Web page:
I used to get excited about something new that I saw potential in. I used to see those new things everywhere. I had to carry a notebook with me at all times, just to make sure I didn’t forget any new idea.
I also couldn’t keep these things to myself. I would tell anyone that would listen. I was discovering all these new things you could do with the internet and I wanted to make sure people knew.
I just realized lately that I have stopped carrying the notebook in the last decade. So I got worried. “Why did I stop? I don’t even remember. Something must be wrong. I am just not creative anymore.”
So I went through the list of ideas I had that had some legs and made me money to see if I had something back then that was missing now.
I learned about eBay in the late 90s and figured out a way to make money buying products from closeouts and reselling them. I made about $100 of profit a week. It was definitely not big business, but I thought it was amazing. I made about $14/hour at my day job, so $100 was about 20% of my paycheck. I was completely hooked.
And whenever I got bitten by a bug like that, I always tried to pass it on.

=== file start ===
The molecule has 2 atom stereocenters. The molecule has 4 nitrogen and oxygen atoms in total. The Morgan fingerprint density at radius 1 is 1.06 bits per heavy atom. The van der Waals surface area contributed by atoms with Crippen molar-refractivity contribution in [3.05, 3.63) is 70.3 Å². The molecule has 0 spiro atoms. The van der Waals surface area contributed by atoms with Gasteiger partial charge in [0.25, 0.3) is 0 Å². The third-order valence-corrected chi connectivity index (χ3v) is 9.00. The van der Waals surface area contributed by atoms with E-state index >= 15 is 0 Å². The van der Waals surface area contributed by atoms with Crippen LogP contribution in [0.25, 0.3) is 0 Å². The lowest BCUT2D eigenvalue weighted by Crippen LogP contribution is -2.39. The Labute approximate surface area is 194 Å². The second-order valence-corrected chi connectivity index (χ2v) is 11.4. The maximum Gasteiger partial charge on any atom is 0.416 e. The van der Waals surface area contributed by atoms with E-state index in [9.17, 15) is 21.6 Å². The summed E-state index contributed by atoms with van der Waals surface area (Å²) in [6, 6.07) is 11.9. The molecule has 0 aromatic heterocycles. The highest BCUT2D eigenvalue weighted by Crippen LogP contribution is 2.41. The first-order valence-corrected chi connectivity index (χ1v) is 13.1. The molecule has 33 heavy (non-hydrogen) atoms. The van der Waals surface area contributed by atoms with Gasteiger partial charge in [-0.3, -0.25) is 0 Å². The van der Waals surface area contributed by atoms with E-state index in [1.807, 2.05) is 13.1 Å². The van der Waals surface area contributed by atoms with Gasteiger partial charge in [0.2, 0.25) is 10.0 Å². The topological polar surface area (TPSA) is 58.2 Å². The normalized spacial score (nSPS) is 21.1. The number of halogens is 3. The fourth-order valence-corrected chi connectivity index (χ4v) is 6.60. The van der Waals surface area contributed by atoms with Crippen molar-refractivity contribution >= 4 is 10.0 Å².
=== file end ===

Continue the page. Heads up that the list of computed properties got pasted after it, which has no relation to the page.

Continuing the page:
I grew up poor. Most of the things I got came from garage sales. But I ended up having twice as much stuff as everyone else because we bought old stuff at garage sales for about 10% of the price of new stuff from the store.
And while my friends got the latest G.I. Joe Walkie Talkie’s for Christmas, I got a beat-up, old Ham Radio that still had vacuum tubes. But guess where all the neighborhood kids were; at my house, pranking people on my CB radio.
But my Mom went to garage sales every weekend and when he retired, my Dad went as well. She had to. You never knew what you would find, and sometimes she bought stuff just in case. I think we always had a backup microwave.
After seeing some of the stuff that other people were selling on eBay, I realized what a goldmine my parents could run into every weekend. Not only were they getting stuff at 10% of the new price, they were probably picking up antiques at 2-5% of what they were worth.